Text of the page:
Homeschooling as a Parent With Insomnia

Roughly 4 years ago, my husband and I decided to remove our children from the public school system. We knew it was the best option for both of them, even though they would be homeschooling for different reasons. We decided to let them finish out their current school year but plans changed with our youngest son.

The farther he progressed in school, the farther he fell behind in reading. This ultimately caused deficiencies in other subjects, which heavily relied on reading comprehension.

Losing sleep over worry

Regardless of what my husband and I did, we felt met with opposition from his teachers. We decided to start homeschooling him in the spring of his fourth-grade year. The last reading assessment he was given in public school showed him on a second-grade reading level.

This alone caused me many sleepless nights as a parent. I read to both of our boys every night before bedtime, and they loved storytime. I kept questioning what I had done wrong. We put him in an expensive, summer-long reading program and spent money on online programs that “guaranteed” reading success, and nothing seemed to help.

Research and more sleepless nights

The older he got, the more he started to hate reading. He wanted nothing to do with books. My little boy, who used to love me reading my college history books to him, no longer wanted anything to do with books. This was when I began intensely researching homeschooling as an option. It was overwhelming.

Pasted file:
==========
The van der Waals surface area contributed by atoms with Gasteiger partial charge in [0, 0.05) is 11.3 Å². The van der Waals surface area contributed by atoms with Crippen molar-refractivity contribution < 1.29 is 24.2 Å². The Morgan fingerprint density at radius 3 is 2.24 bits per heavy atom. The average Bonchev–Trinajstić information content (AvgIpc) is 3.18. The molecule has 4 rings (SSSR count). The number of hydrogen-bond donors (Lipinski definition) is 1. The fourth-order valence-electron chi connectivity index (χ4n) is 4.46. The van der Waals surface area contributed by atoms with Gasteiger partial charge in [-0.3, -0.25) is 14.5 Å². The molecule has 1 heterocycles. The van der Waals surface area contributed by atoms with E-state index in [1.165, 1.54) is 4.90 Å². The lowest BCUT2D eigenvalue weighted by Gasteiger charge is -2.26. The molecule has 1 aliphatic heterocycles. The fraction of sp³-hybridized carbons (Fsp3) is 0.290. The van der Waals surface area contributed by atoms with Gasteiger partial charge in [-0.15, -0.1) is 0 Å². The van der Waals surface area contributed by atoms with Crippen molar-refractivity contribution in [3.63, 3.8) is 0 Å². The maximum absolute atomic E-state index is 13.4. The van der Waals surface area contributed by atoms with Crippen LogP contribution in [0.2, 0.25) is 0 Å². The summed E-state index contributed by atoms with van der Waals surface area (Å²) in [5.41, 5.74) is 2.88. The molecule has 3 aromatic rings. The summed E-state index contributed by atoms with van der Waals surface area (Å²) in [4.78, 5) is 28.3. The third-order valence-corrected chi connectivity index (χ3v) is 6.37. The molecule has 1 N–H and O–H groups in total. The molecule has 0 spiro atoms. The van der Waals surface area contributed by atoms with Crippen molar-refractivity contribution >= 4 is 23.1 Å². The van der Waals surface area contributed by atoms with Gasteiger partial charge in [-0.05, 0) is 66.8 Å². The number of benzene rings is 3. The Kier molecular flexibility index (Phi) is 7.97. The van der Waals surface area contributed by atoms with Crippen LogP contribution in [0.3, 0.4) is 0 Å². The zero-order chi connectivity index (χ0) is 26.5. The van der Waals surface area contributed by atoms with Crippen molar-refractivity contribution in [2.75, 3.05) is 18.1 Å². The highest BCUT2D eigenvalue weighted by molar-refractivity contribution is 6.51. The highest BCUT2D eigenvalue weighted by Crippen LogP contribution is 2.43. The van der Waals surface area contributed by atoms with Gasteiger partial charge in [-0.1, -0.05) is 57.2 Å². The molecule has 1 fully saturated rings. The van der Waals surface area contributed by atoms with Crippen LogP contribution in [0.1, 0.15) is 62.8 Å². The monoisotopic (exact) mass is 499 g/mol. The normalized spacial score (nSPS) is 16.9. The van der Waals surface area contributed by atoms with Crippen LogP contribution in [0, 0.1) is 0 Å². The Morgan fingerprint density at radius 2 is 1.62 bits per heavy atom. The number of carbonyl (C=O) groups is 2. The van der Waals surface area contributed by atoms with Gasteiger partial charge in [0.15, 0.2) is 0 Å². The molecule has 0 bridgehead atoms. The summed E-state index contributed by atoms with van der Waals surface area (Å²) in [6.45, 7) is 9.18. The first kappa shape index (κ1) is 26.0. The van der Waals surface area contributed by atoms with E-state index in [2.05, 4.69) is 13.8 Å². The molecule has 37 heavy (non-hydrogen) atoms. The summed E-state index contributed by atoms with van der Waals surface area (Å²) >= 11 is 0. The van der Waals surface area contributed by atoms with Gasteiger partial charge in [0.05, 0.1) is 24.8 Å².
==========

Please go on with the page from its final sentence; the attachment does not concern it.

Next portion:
As parents going the secular homeschooling route, I didn’t support what most new homeschool families do. Researching curriculum sent me down late-night rabbit holes, which led to many sleepless nights. I felt I had failed him and was continuing to do so.

Adjusting to a new way of life

Half-way through his fourth-grade year, we officially withdrew him to become a homeschooling family. Once we withdrew him, a new level of anxiety hit. Would I actually be able to do this? I rarely slept the first 3 weeks while we were adjusting to our new way of life.

Thankfully, I had my husband by my side to help me through the transition. I was exhausted! I also fell down the Pinterest rabbit hole. If anyone knows what I am talking about, plenty of parents present perfect learning spaces for their kids and present this perfect life their homeschool children receive.

Many nights I started at the ceiling wondering what I had done wrong as a mother, and the guilt alone was overwhelming. Adding insomnia into the mix made it so much worse.

One less worry

It took me a long time to realize we were doing the right thing for both of them. Occasionally I will find hot pocket sleeves crammed into the desks or they will "forget" to do an assignment. I assume this is mostly because they are teenagers, but they are thriving.

It is officially off of my list of worries keeping me up at night. Which does not make a bit of difference in the long run. What I have discovered, however, motherly guilt will always be one of the biggest triggers of my insomnia.

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